The Better Science initiative calls for a rethinking of the university towards more sustainability, diversity and equal opportunities.
Academic work should be characterised by sustainability, diversity, and equal opportunities: it should provide quality in a holistic sense, whereby quantity and speed are not the primary considerations. The Better Science Initiative contributes to a rethinking of the current paradigm of quantifiable scientific and scholarly work. Our ten calls to action concerning research, teaching, and administration draw attention to these issues.
Creativity instead of pressure to perform
Work in academia is driven by strong competitive pressure and ever-increasing assessments of performance - what counts seems to be what can be counted: as many publications and citations as possible. In addition to constant availability, researchers are required to acquire third-party funding in a competitive environment. Evaluation and quantification of research places great pressure on researchers, and expectations of teaching quality are high. All of this stands in stark contrast to a healthy workload that allows creativity and open research.
This not only affects academic excellence and diversity, but also the rules of the game and the working conditions of an academic career, and thus also equal opportunities at university. The initiative "Better Science - Academic Culture in the 21st Century" calls for a rethinking of the current paradigm of quantifiable academic academic work in favour of more sustainability, diversity, inclusion, and equal opportunities in the academy. At university level, the initiative demands quality in a holistic sense rather than quantity and speed. Better Science aims to break with current trends in academia and establish a new culture. This goal can only be achieved if all university members engage with the issues at hand, network, and exchange ideas.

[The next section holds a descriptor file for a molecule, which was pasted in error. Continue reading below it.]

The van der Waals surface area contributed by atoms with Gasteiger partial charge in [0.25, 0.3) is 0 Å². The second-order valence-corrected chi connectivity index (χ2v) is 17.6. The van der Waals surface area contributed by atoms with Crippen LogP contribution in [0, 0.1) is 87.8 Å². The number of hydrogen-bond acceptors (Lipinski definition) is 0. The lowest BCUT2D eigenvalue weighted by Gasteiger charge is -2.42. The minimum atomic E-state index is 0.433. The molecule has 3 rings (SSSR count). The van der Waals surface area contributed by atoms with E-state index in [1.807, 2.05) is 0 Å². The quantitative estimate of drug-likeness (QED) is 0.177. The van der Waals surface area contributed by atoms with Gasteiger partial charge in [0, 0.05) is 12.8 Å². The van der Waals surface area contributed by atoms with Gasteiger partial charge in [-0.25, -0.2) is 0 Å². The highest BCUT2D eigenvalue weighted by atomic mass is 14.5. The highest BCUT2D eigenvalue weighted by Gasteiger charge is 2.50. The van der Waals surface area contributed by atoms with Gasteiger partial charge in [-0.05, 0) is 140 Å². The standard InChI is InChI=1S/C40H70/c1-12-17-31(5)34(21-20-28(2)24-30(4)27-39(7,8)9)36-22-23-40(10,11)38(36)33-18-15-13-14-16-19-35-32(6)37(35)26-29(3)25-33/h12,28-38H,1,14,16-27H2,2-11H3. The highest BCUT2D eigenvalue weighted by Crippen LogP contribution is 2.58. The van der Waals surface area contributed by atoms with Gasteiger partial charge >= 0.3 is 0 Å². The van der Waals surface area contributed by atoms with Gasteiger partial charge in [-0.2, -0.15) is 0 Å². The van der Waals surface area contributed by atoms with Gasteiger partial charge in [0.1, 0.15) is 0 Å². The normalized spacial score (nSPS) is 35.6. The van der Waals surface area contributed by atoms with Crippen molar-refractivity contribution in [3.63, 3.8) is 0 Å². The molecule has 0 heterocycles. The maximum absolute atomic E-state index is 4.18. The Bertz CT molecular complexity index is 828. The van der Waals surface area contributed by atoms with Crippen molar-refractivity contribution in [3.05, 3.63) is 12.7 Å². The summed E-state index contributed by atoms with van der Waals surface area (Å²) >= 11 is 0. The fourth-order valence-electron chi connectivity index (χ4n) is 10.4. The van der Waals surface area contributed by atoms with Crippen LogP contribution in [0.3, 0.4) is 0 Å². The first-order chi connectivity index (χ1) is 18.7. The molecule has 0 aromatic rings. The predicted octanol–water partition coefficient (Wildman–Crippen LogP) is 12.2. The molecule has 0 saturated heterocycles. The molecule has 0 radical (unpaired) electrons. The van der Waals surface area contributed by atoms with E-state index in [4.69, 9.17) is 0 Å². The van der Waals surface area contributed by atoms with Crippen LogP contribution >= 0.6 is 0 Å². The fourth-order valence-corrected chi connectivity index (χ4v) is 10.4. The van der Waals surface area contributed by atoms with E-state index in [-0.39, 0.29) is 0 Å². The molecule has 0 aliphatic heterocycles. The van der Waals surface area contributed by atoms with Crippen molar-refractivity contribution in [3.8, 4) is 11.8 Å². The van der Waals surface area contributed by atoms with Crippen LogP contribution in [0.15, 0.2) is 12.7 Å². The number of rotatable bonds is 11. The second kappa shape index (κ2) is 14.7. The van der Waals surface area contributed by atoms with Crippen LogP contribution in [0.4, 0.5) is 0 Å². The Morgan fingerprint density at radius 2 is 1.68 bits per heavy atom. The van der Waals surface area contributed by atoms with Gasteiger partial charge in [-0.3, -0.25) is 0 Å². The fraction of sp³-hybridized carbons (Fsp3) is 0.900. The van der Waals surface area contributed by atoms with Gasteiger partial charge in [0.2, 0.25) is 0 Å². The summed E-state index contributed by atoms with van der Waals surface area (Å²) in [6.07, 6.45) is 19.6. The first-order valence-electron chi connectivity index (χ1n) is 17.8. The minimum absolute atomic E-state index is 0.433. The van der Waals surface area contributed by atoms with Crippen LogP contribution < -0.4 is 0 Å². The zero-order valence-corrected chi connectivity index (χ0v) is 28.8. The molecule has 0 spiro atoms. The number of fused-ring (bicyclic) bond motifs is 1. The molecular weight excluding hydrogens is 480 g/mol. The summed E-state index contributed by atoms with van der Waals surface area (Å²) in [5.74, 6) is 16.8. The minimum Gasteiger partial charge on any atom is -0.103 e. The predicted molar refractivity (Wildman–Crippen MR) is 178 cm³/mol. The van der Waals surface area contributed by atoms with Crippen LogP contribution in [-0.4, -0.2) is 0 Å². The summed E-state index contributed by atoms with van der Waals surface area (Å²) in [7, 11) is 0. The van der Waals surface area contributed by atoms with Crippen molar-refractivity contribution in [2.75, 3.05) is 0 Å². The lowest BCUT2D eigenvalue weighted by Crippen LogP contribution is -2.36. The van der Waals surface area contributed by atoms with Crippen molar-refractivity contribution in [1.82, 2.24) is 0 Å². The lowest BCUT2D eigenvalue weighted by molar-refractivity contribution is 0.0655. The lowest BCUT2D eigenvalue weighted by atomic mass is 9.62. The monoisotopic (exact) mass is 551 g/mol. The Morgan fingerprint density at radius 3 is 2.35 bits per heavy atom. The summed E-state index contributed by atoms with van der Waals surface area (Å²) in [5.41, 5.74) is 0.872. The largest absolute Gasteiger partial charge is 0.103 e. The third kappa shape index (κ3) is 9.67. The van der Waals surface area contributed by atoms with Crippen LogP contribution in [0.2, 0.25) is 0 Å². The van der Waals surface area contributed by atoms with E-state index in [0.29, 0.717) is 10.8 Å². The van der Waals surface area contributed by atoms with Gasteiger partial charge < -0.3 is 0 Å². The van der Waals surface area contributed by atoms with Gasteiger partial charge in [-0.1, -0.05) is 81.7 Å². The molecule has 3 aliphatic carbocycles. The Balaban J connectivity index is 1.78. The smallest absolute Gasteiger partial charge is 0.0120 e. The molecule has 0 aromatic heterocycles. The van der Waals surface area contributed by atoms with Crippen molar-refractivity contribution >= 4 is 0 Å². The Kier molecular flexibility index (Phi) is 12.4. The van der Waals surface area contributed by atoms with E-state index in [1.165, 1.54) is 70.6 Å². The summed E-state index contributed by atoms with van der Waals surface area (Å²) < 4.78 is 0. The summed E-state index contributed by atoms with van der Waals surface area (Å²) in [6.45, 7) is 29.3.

Science policy and universities can do something to counter the market-oriented academia. What is required is a different evaluation practice of research: quality instead of quantity. The Better Science initiative enables and promotes a discourse on the importance of excellence in academia. It draws attention to the problems of accelerated and debilitating science and calls on university members to take action. Ten calls to action serve as a starting point for discussion and encourage rethinking. By raising the awareness of scientists and academics in leading positions, the initiative draws attention to the difficult working environment at universities on a political and social level. Better Science is committed to qualitative, healthy research, equal opportunities, inclusion, diversity, and to sustainable working conditions.
Make demands visible
Work in the academy is driven by strong competitive pressure and increased performance measurement - what counts is what can be counted: as many publications and citations as possible. In addition to constant availability, researchers are required to acquire third-party funding in a competitive environment. The enormous pressure that evaluation and quantification in research, places on researchers, as well as high demands on teaching and the acquisition of external funding, contrasts with a healthy workload that allows creativity and open research.
Lilian Fankhauser, Project Leader
Joel Schaad, Coordination
Abteilung für Gleichstellung der Uni Bern
German, French, English
Gender, Work-life-balance, Health
Practice , Research
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